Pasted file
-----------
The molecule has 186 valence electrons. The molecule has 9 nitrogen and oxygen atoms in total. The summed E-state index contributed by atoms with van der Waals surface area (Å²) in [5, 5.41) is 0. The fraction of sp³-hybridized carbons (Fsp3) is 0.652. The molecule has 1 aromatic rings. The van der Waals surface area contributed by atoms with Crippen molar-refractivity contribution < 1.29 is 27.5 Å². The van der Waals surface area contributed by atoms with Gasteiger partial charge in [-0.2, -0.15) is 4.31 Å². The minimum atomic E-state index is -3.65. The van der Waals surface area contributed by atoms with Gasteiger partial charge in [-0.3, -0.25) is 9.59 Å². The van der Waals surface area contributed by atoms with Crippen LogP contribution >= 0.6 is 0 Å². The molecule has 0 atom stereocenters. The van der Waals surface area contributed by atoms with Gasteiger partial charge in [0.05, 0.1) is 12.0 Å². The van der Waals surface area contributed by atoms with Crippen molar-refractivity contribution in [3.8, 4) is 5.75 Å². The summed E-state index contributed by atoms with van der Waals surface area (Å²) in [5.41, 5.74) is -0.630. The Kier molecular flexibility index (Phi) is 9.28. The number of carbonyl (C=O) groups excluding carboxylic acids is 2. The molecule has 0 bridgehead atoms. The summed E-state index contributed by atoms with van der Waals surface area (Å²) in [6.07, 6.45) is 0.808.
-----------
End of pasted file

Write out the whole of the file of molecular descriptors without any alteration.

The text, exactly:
The molecule has 186 valence electrons. The molecule has 9 nitrogen and oxygen atoms in total. The summed E-state index contributed by atoms with van der Waals surface area (Å²) in [5, 5.41) is 0. The fraction of sp³-hybridized carbons (Fsp3) is 0.652. The molecule has 1 aromatic rings. The van der Waals surface area contributed by atoms with Crippen molar-refractivity contribution < 1.29 is 27.5 Å². The van der Waals surface area contributed by atoms with Gasteiger partial charge in [-0.2, -0.15) is 4.31 Å². The minimum atomic E-state index is -3.65. The van der Waals surface area contributed by atoms with Gasteiger partial charge in [-0.3, -0.25) is 9.59 Å². The van der Waals surface area contributed by atoms with Crippen LogP contribution >= 0.6 is 0 Å². The molecule has 0 atom stereocenters. The van der Waals surface area contributed by atoms with Gasteiger partial charge in [0.05, 0.1) is 12.0 Å². The van der Waals surface area contributed by atoms with Crippen molar-refractivity contribution in [3.8, 4) is 5.75 Å². The summed E-state index contributed by atoms with van der Waals surface area (Å²) in [5.41, 5.74) is -0.630. The Kier molecular flexibility index (Phi) is 9.28. The number of carbonyl (C=O) groups excluding carboxylic acids is 2. The molecule has 0 bridgehead atoms. The summed E-state index contributed by atoms with van der Waals surface area (Å²) in [6.07, 6.45) is 0.808.